Wednesday, July 25, 2012
How the SEC factors into A&M recruiting
By Sam Khan Jr.
Ask the players themselves and they'll tell you: Texas A&M's move to the Southeastern Conference matters.
When it comes to a reason for recruits in the 2013 class choosing the Aggies, many say the SEC is near the top of that list.
"That's a big reason," Manvel cornerback Tavares Garner said. "The SEC, it doesn't get bigger than that. It's the best conference, really."
Tavares Garner is one of 26 members of Texas A&M's 2013 class.
For a player like Garner, who wants to challenge himself against the best competition at the next level, the SEC offers that in a convenient package, and not far from where he currently lives, just southeast of Houston.
"All the best talent is there," Garner said. "Speed, physicality and everything, that's where I want to be."
One of the Aggies' recent commitments, safety Shaan Washington (Alexandria, La./Alexandria), said that playing in the conference that produced the last six BCS champions was a major factor.
"I always wanted to play in the SEC so when they moved into the SEC, that was good," Washington said. "I always wanted to play at a big school and a big conference."
Linebacker Darian Claiborne (Port Allen, La./Port Allen), who committed to the Aggies on July 3, said the Aggies' SEC membership is a big deal to him.
"I think [the SEC is] where the heat's at. You have to beat the best to be the best."
And while the affiliation is scoring big with recruits, it's also helping Texas A&M recruiting from a geographic standpoint.
"There's no doubt that being in the SEC has increased our footprint nationally, and particularly moving east," coach Kevin Sumlin said at SEC media days. "Our ability to really move east into Louisiana, Mississippi, I think just looking at our recruiting over the last five or six months, I would say we've probably gotten a few more visits or returned phone calls or campus visits from some guys that may or may not have looked at us before we were in the SEC.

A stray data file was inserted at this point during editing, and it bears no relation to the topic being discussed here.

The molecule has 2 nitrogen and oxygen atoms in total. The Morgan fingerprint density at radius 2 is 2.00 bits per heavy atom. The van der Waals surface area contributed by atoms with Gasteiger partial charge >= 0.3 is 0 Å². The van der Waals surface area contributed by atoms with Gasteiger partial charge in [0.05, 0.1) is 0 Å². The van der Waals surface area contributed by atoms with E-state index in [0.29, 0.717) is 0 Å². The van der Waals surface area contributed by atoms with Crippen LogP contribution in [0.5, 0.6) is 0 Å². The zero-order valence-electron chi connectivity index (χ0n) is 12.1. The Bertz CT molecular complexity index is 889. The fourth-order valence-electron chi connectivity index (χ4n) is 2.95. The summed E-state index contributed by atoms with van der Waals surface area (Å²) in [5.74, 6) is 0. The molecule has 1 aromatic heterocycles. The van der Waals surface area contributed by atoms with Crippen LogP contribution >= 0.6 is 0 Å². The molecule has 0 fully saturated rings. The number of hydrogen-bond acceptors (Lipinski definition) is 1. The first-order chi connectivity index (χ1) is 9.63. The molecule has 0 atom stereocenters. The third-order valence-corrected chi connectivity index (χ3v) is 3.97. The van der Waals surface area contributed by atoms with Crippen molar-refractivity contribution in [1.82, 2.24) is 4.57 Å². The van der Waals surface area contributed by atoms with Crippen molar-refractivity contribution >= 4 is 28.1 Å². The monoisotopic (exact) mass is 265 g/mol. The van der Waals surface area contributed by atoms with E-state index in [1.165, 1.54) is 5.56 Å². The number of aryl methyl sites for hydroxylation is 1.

"I don't know, people ask me all the time, 'How much has that affected your recruiting, how much has that boosted it?' It's hard for me to say because I wasn't here last year. But I do know that our brand at Texas A&M, our history, our tradition, our location, being part of the SEC has not hurt us one bit in recruiting in the state and moving east, and really nationally."
Evidence of that is clear in the 2013 class, which includes four commitments from Louisiana. The Aggies have also offered players on both coasts and plenty of states in between.
Still, the staff's recruiting base will continue to be the Lone Star State. Sumlin is hoping that the SEC membership will help the Aggies continue to have a reach outside of Texas when they need it.
The staff that Sumlin hired will be key in the expansion. Defensive coordinator Mark Snyder has ties to Florida after coaching at South Florida for the last two seasons. Special teams coordinator Brian Polian and defensive backs coach Marcel Yates bring western connections: Polian was at Stanford the last two seasons while Yates was at Boise State for nine. Defensive line coach Terry Price has been in the SEC for more than 15 years, linebackers coach Matt Wallerstedt came to A&M after spending four seasons at Air Force and receivers coach David Beaty's last job was at Kansas.
And the Aggies are in no danger of losing their Texas ties. Offensive coordinator Kliff Kingsbury, running backs coach and recruiting coordinator Clarence McKinney and offensive line coach B.J. Anderson all worked for Sumlin at the University of Houston.
"Our primary state is always going to be Texas," Sumlin said. "There's a lot of great players in the state. But in order to be the program we want to be, we're going to have to have a national recruiting prowess. I think we've hired coaches that have that background and understand it. I think our numbers are starting to bear that out."